Medical Records Management: Associate, Bachelor & Online Degree Info

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What kind of job can you get with a degree in medical records management? Find out program requirements, online options and info on courses and medical records management degree programs.
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Studying Medical Records Management: Degrees at a Glance

Not many schools offer undergraduate degree programs in medical records management. However, degree programs that provide the training you need for this career field include healthcare information technology (HIT), healthcare informatics and healthcare information management (HIM). Medical records, also referred to as healthcare information, include patient information, doctors' notes, treatment records and medication histories. This information is highly confidential, and maintaining this information requires specialized training.

As with many allied health careers, some medical records management positions may require applicants to have several years of work experience in related fields. For example, some medical practitioners, such as nurses, go back to college to earn their HIT or HIM degrees. Their previous experience in the nursing field combined with their degrees make them more eligible for medical records management positions. Those without medical work experience may have to start at entry and mid-level positions, including medical coding specialists and health information technicians.

Associate Degree Bachelor's Degree
Who is this Program for? People interested in managing and maintaining healthcare records at medical institutions Professionals interested in the administrative side of the healthcare industry, as well as those interested in healthcare management and technology
Common Career Paths (with approx. median annual salary) - Health information technician ($33,000)*
- Cancer registrar ($33,000)*
- Medical records coding technician ($45,000)**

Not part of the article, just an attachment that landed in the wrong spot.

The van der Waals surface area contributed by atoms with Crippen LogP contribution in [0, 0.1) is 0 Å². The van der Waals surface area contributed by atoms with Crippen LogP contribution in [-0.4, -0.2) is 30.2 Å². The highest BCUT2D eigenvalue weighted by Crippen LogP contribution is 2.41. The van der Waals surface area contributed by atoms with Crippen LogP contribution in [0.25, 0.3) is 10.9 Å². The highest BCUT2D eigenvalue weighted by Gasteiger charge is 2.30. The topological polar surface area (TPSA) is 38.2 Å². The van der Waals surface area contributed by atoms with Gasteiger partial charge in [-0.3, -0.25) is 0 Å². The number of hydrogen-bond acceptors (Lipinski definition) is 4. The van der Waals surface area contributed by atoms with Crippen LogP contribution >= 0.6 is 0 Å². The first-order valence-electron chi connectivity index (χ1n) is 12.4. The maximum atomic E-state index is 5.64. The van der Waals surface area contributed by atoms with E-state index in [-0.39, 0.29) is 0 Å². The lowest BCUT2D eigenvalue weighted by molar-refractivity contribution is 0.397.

- Healthcare compliance director ($112,000)**
- Medical records coding manager ($69,000)**
- Medical records director ($103,000)**
Time to Completion Two years full time Four years full time
Common Graduation Requirements - Complete core healthcare informatics or HIT courses
- Fulfill general education requirements
- Participate in internships and/or practicums
- Pass final exams
- Pass required HIM classes
- Complete elective requirements
- Participate in professional practice experience internships
- Complete general education classes
- Complete capstone projects
- Pass final exams
Prerequisites - High school diploma
- Background check, if required
- Basic computer skills
- Some postsecondary prerequisite courses related to biology, computer science, math and psychology
- High school diploma
- 2-year HIT or HIM degree, preferred
- Background check, if applicable
Online Availability Yes Yes

Sources: *U.S. Bureau of Labor Statistics (May 2011 figures), **Salary.com 2012 statistics.

Associate Degree in Medical Records Management

Most related degree programs at the associate degree level are in health information technology (HIT). These programs prepare students for updating, maintaining and managing medical records. More medical facilities are changing from paper records to digital ones, so the majority of HIT programs focus on the technical skills necessary for handling electronic healthcare records.

HIT degree programs teach students about the legal ramifications of confidentiality laws in relation to medical information. Students also learn how medical records are used for financial reimbursement, medical research, hospital surveys and marketing. Several degree programs also provide students with instruction about turning data from medical records into spreadsheets and statistics. Graduates from these degree programs can verify the accuracy of medical information, cross-reference healthcare records and translate medical terminology for coding and billing purposes.